Svetlana Parkhomenko

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Svetlana Parkhomenko
Full name Svetlana Germanovna Parkhomenko
Country  Soviet Union
 Russia
Born (1962-10-08) October 8, 1962 (age 51)
Moscow, USSR
Retired 1995
Prize money 208,184
Singles
Career record 124-93
Career titles 3 ITF
Highest ranking 72 (January 30, 1989)
Grand Slam Singles results
Australian Open 2R (1984)
French Open 1R
Wimbledon 3R (1984)
US Open 1R
Doubles
Career record 209-79
Career titles 8 WTA, 18 ITF
Highest ranking 8 (January 18, 1988)
Grand Slam Doubles results
Australian Open 2R (1984)
French Open QF (1986)
Wimbledon SF (1987)
US Open 3R (1987)
Tour Finals SF (March 1986)
Last updated on: July 10, 2012.

Svetlana Germanovna Parkhomenko (Russian: Светлана Германовна Паркхоменко, née Cherneva, Russian: Чернева; born October 8, 1962) is a retired Soviet and Russian tennis player and tennis coach. She was a winner of the Soviet singles tennis championships in 1985 and 9 times Soviet champion in women's doubles and mixed doubles. On the international level, she was the winner of the 1983 European amateur championships in women's and mixed doubles, bronze medalist of the 1983 Universiade in women's and mixed doubles, and winner of 8 WTA doubles tournaments. Parkhomenko is the recipient of 1988 WTA Sportsmanship Award.

Biography[edit]

Svetlana Cherneva started playing tennis when she was 8 years old. Her first coach was the famous pre-war Soviet champion and coach Nina Teplyakova. In 1978 Svetlana won the singles and doubles title at European Junior Championships (she also won doubles titles in the next two years). In 1978 she won the Soviet youth championships in singles, girls' and mixed doubles, and in 1980 in singles and girls' doubles. In 1980 she advanced with the Soviet girls team to the finals of Princess Sofia Cup.

Starting in 1981 Svetlana (from 1984 playing under her marriage name Parkhomenko) won the senior Sovier doubles championships eight times (twice in 1987). In addition, she became the singles champion in 1985 and mixed doubles champion in 1983. From 1981 she also played for the Soviet Union Federation Cup team. In total between 1981 and 1988 she played 28 rubbers for the Soviet team, mostly in doubles with Larisa Savchenko.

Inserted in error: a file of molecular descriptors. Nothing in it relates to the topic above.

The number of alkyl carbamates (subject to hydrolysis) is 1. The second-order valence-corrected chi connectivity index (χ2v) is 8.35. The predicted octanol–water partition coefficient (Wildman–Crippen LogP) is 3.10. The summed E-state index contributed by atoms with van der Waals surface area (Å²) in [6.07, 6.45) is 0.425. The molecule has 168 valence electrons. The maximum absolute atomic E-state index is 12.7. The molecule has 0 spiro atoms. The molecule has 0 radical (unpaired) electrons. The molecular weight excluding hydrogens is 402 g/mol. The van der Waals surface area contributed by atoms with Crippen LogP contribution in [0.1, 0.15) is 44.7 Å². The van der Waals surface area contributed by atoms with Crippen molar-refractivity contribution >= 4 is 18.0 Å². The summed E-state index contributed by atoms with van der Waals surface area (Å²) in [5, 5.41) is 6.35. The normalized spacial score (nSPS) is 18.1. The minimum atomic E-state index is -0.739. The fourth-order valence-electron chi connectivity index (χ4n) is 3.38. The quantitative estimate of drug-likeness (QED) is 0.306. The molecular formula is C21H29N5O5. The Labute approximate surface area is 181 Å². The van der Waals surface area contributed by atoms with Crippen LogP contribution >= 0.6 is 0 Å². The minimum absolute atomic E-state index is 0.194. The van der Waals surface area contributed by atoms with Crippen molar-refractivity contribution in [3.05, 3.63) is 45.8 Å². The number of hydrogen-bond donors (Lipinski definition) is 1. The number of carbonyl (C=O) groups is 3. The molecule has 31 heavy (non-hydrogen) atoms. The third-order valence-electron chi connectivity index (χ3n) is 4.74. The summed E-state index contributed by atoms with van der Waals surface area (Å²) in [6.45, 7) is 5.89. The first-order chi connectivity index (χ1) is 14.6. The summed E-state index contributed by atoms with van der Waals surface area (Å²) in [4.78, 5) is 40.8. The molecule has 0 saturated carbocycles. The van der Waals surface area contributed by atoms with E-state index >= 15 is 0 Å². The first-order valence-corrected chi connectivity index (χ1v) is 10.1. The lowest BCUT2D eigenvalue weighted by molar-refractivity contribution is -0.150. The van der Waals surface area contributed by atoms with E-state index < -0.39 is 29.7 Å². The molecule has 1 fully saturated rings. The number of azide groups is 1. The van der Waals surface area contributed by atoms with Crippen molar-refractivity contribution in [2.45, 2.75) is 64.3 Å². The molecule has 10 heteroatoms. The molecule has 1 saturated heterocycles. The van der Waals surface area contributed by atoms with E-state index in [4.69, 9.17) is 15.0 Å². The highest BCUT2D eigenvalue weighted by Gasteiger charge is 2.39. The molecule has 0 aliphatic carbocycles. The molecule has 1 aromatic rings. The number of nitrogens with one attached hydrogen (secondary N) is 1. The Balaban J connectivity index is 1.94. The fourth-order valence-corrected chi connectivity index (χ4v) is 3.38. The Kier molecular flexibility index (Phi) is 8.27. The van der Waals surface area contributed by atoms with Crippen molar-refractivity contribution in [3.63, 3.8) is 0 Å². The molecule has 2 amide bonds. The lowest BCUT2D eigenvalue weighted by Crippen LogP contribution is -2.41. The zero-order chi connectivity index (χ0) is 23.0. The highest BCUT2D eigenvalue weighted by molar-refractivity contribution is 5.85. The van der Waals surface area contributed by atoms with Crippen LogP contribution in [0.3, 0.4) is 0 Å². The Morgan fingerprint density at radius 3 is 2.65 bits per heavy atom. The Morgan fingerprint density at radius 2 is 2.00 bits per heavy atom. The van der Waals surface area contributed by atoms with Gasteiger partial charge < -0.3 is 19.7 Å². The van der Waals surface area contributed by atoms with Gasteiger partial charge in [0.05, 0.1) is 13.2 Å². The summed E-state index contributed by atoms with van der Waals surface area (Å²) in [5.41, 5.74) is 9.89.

In 1983 Svetlana Cherneva won the European amateur championships in women's and mixed doubles and took bronze in the same disciplines at the 1983 Summer Universiade. From the same year she started playing in international professional tennis tournaments. In 1984 whe won her first ITF titles is San Antonio and Delray Beach, and at the Wimbledon Championships advanced with Savchenko to quarterfinals after defeating 3rd seeed Kathy Horvath and Virginia Ruzici, as well as Chris Evert and Catherine Tanvier. In the next three years Parkhomenko and Savchenko won seven Virginia Slims tournaments including four in 1987. They played three times in a row at the Virginia Slims Championships and in March 1986 advanced there to semifinals. In 1987 they reached Wimbledon semifinals after defeating world's best pair, recent Grand Slam winners Martina Navratilova and Pam Shriver.